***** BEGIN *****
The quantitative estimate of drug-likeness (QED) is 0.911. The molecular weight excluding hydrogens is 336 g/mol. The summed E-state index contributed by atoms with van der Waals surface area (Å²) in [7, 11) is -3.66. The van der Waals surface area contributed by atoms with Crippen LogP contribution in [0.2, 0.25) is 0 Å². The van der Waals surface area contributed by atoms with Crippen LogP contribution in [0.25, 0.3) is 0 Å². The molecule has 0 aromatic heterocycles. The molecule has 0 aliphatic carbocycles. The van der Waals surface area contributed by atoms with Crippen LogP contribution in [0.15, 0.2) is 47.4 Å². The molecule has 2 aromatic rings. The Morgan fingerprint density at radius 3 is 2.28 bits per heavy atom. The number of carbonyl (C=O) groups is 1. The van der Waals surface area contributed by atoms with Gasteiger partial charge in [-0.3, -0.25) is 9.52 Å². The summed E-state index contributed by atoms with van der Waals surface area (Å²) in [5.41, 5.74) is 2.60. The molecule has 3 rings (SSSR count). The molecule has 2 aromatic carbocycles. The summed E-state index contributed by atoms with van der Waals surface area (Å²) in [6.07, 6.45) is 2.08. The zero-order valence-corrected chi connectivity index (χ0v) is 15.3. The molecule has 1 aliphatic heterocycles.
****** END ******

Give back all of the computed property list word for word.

The quantitative estimate of drug-likeness (QED) is 0.911. The molecular weight excluding hydrogens is 336 g/mol. The summed E-state index contributed by atoms with van der Waals surface area (Å²) in [7, 11) is -3.66. The van der Waals surface area contributed by atoms with Crippen LogP contribution in [0.2, 0.25) is 0 Å². The van der Waals surface area contributed by atoms with Crippen LogP contribution in [0.25, 0.3) is 0 Å². The molecule has 0 aromatic heterocycles. The molecule has 0 aliphatic carbocycles. The van der Waals surface area contributed by atoms with Crippen LogP contribution in [0.15, 0.2) is 47.4 Å². The molecule has 2 aromatic rings. The Morgan fingerprint density at radius 3 is 2.28 bits per heavy atom. The number of carbonyl (C=O) groups is 1. The van der Waals surface area contributed by atoms with Gasteiger partial charge in [-0.3, -0.25) is 9.52 Å². The summed E-state index contributed by atoms with van der Waals surface area (Å²) in [5.41, 5.74) is 2.60. The molecule has 3 rings (SSSR count). The molecule has 2 aromatic carbocycles. The summed E-state index contributed by atoms with van der Waals surface area (Å²) in [6.07, 6.45) is 2.08. The zero-order valence-corrected chi connectivity index (χ0v) is 15.3. The molecule has 1 aliphatic heterocycles.